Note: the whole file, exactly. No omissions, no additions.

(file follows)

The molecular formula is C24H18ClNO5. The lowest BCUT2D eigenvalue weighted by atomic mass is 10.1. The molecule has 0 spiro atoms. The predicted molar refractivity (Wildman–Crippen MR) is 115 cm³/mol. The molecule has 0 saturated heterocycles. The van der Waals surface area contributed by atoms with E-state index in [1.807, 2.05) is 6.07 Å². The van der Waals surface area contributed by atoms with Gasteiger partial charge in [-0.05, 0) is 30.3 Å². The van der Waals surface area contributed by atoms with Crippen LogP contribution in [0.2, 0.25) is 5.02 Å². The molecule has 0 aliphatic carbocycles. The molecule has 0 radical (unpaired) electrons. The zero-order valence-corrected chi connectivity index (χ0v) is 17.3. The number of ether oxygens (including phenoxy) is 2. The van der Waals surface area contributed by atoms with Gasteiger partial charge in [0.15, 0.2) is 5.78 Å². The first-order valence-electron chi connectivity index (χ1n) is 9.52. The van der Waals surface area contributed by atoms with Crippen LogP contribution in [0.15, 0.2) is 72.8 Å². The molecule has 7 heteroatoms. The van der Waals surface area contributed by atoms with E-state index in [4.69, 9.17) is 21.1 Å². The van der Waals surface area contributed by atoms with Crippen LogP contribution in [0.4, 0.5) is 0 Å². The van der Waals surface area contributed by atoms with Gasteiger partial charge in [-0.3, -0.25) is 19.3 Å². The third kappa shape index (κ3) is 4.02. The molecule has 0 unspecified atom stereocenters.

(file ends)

The molecular formula is C24H18ClNO5. The lowest BCUT2D eigenvalue weighted by atomic mass is 10.1. The molecule has 0 spiro atoms. The predicted molar refractivity (Wildman–Crippen MR) is 115 cm³/mol. The molecule has 0 saturated heterocycles. The van der Waals surface area contributed by atoms with E-state index in [1.807, 2.05) is 6.07 Å². The van der Waals surface area contributed by atoms with Gasteiger partial charge in [-0.05, 0) is 30.3 Å². The van der Waals surface area contributed by atoms with Crippen LogP contribution in [0.2, 0.25) is 5.02 Å². The molecule has 0 aliphatic carbocycles. The molecule has 0 radical (unpaired) electrons. The zero-order valence-corrected chi connectivity index (χ0v) is 17.3. The number of ether oxygens (including phenoxy) is 2. The van der Waals surface area contributed by atoms with Gasteiger partial charge in [0.15, 0.2) is 5.78 Å². The first-order valence-electron chi connectivity index (χ1n) is 9.52. The van der Waals surface area contributed by atoms with Crippen LogP contribution in [0.15, 0.2) is 72.8 Å². The molecule has 7 heteroatoms. The van der Waals surface area contributed by atoms with E-state index in [4.69, 9.17) is 21.1 Å². The van der Waals surface area contributed by atoms with Crippen LogP contribution in [0.4, 0.5) is 0 Å². The van der Waals surface area contributed by atoms with Gasteiger partial charge in [-0.3, -0.25) is 19.3 Å². The third kappa shape index (κ3) is 4.02. The molecule has 0 unspecified atom stereocenters.